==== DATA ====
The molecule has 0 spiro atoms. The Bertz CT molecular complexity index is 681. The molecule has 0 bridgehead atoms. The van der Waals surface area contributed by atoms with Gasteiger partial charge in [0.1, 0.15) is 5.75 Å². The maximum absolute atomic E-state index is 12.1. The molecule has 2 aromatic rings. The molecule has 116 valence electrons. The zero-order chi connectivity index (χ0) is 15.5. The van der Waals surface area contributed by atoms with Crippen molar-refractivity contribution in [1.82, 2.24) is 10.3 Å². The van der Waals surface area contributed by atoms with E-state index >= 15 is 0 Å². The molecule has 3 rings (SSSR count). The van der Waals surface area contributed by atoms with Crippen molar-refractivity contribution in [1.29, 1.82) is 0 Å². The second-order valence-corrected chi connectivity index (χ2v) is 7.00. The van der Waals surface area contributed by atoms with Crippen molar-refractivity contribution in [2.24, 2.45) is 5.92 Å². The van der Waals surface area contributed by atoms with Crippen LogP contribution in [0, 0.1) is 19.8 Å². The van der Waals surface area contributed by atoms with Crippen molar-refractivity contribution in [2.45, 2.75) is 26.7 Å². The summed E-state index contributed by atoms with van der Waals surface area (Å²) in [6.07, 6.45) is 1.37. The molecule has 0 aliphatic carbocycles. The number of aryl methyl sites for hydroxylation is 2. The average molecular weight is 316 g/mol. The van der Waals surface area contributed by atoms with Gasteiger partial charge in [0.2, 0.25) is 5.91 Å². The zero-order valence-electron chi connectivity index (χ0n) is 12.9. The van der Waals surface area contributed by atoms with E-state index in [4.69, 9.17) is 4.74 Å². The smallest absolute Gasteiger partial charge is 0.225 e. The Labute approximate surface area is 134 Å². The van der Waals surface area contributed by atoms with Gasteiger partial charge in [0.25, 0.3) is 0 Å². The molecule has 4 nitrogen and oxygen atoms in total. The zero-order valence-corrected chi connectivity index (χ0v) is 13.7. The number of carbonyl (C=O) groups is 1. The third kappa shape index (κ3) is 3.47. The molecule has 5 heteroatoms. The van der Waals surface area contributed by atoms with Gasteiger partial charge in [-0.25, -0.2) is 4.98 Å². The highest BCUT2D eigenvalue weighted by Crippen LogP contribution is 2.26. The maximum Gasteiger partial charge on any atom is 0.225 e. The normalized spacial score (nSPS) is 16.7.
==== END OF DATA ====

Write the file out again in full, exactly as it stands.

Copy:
The molecule has 0 spiro atoms. The Bertz CT molecular complexity index is 681. The molecule has 0 bridgehead atoms. The van der Waals surface area contributed by atoms with Gasteiger partial charge in [0.1, 0.15) is 5.75 Å². The maximum absolute atomic E-state index is 12.1. The molecule has 2 aromatic rings. The molecule has 116 valence electrons. The zero-order chi connectivity index (χ0) is 15.5. The van der Waals surface area contributed by atoms with Crippen molar-refractivity contribution in [1.82, 2.24) is 10.3 Å². The van der Waals surface area contributed by atoms with E-state index >= 15 is 0 Å². The molecule has 3 rings (SSSR count). The van der Waals surface area contributed by atoms with Crippen molar-refractivity contribution in [1.29, 1.82) is 0 Å². The second-order valence-corrected chi connectivity index (χ2v) is 7.00. The van der Waals surface area contributed by atoms with Crippen molar-refractivity contribution in [2.24, 2.45) is 5.92 Å². The van der Waals surface area contributed by atoms with Crippen LogP contribution in [0, 0.1) is 19.8 Å². The van der Waals surface area contributed by atoms with Crippen molar-refractivity contribution in [2.45, 2.75) is 26.7 Å². The summed E-state index contributed by atoms with van der Waals surface area (Å²) in [6.07, 6.45) is 1.37. The molecule has 0 aliphatic carbocycles. The number of aryl methyl sites for hydroxylation is 2. The average molecular weight is 316 g/mol. The van der Waals surface area contributed by atoms with Gasteiger partial charge in [0.2, 0.25) is 5.91 Å². The zero-order valence-electron chi connectivity index (χ0n) is 12.9. The van der Waals surface area contributed by atoms with E-state index in [4.69, 9.17) is 4.74 Å². The smallest absolute Gasteiger partial charge is 0.225 e. The Labute approximate surface area is 134 Å². The van der Waals surface area contributed by atoms with Gasteiger partial charge in [0.25, 0.3) is 0 Å². The molecule has 4 nitrogen and oxygen atoms in total. The zero-order valence-corrected chi connectivity index (χ0v) is 13.7. The number of carbonyl (C=O) groups is 1. The third kappa shape index (κ3) is 3.47. The molecule has 5 heteroatoms. The van der Waals surface area contributed by atoms with Gasteiger partial charge in [-0.25, -0.2) is 4.98 Å². The highest BCUT2D eigenvalue weighted by Crippen LogP contribution is 2.26. The maximum Gasteiger partial charge on any atom is 0.225 e. The normalized spacial score (nSPS) is 16.7.